William P. Farrell, Jr. ’93 J.D.
Over the course of his 20 years in commercial litigation, William P. Farrell, Jr. repeatedly heard the same questions from his corporate clients. How much would it cost to bring this case and how would they be billed?
Farrell’s law firms operated under the typical billable hour model, but he understood that his clients wanted alternatives. As a savvy businessman he also knew that it would be in his firm’s best interest to satisfy the client’s desire for options to the billable hour model; options that created a better alignment of interest between a corporate client and its law firm.
“Many times I encountered situations where companies were considering more than one law firm to pursue an affirmative legal claim and clearly cost was one of the considerations,” says Farrell.
Following a specific client request during a 2009 case, Farrell was introduced to the idea of litigation financing. After studying the concept and analyzing its business model, he realized it was not only a sound idea for his client, it was where commercial litigation was headed.
“I first learned about this financing concept from some companies that were based in the United Kingdom,” Farrell explains. “The model enables a corporate plaintiff to utilize nonrecourse financing from a third party to fund the costs associated with bringing a meritorious legal claim. It allows a client to avoid the high costs of litigation without forgoing a meritorious legal claim – something every general counsel would prefer. I found the concept to be very attractive and was convinced that I could use such an option both with existing clients and in business development.”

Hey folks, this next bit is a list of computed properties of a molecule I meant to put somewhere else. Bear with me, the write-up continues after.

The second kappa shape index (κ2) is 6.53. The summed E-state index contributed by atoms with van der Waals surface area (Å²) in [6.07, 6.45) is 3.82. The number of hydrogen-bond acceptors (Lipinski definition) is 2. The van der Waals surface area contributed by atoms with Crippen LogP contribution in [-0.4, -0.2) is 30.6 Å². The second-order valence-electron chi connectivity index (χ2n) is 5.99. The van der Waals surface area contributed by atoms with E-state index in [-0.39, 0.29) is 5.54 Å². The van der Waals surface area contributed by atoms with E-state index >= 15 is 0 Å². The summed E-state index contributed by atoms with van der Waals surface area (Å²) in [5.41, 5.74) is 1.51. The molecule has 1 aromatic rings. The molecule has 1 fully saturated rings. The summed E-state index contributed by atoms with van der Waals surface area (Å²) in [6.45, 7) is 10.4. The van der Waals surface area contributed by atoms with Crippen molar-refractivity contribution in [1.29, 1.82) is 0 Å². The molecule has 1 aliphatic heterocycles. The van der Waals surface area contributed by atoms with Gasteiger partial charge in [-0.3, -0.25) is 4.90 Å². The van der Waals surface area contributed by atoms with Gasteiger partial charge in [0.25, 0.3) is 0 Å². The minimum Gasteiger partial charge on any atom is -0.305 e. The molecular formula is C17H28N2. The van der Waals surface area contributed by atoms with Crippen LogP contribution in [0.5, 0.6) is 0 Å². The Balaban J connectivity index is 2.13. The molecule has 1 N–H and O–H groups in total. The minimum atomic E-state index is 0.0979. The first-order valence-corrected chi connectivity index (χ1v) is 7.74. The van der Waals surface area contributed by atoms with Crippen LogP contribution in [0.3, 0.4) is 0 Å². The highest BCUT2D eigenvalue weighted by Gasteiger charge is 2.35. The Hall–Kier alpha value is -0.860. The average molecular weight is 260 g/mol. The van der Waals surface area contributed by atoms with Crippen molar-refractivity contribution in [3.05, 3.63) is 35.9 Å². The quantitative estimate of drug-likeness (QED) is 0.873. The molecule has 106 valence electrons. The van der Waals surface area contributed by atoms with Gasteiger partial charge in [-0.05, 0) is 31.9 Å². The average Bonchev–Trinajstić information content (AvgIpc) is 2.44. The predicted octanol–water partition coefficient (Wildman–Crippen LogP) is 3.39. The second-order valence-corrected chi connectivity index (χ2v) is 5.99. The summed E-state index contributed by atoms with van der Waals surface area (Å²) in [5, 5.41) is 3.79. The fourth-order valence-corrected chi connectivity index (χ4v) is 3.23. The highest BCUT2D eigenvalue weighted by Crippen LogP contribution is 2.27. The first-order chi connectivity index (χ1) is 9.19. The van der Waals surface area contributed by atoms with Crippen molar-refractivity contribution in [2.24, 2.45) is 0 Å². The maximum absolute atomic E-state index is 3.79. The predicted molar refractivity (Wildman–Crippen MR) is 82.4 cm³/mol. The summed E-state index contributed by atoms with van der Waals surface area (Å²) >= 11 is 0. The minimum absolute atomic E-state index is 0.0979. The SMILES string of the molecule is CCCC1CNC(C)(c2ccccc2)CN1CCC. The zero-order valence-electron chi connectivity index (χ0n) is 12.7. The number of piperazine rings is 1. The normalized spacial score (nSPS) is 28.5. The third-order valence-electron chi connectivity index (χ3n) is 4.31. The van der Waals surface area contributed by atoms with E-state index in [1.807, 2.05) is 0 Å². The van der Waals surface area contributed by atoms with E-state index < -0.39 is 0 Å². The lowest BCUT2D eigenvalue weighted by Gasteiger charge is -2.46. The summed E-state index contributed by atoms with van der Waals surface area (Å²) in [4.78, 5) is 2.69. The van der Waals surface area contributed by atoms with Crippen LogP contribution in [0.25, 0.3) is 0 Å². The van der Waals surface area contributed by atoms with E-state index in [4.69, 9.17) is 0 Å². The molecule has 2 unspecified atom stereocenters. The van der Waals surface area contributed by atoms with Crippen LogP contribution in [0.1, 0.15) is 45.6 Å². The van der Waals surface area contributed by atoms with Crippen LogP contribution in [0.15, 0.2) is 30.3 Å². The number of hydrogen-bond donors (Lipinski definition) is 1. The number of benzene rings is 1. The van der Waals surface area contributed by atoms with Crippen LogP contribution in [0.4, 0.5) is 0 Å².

Farrell became so enamored of the idea of litigation finance that he began discussing it as a business venture with the colleagues who now serve as his partners. In January 2013, they began operations as Longford Capital, a private equity-style litigation finance company.
Litigation financing companies provide capital to pay for a corporate plaintiff’s legal fees and associated expenses. These are not loans but equity financing. If the case is resolved successfully Longford recovers its investment and a portion of the settlement or judgment as its fee. If the case is unsuccessful however, the clients do not have to repay them.
Such a system may cause one to ponder how Longford can afford such risk. But Farrell is enthusiastic about discussing the merits of litigation finance.
“Litigation finance is a winning proposition for corporate plaintiffs, the law firms that represent them, and the investors that back them,” Farrell explains. “Companies transfer the costs of pursuing a meritorious legal claim and law firms satisfy client demands while working on winning cases. We also studied the rationale behind the investors that back these funds. Investors look for products that are uncorrelated to other investment opportunities. For example, when the stock market fluctuates up and down, most every stock follows that trend to some degree. But the outcomes of litigation are unaffected by stock market volatility. Similarly, a financial crisis in the Middle East doesn’t really affect the outcome of commercial litigation pending in the District Court in Chicago.”
To ensure the best possible return on investment, Farrell and his partners have developed a complicated underwriting process. They bring a combined 35 years of experience in commercial litigation to bear when studying the various aspects of a case in order to determine the probability of success.
“As Notre Dame lawyers we are taught that justice should be achieved based upon the merits of the case and not the economic wherewithal of the litigants,” Farrell says. “Litigation finance levels the playing field for all litigants by removing economic ability from the equation. A small company or one strapped by a tight budget doesn’t have to succumb to a larger or better-financed company. I’m proud of the fact that we are able to help in that way.”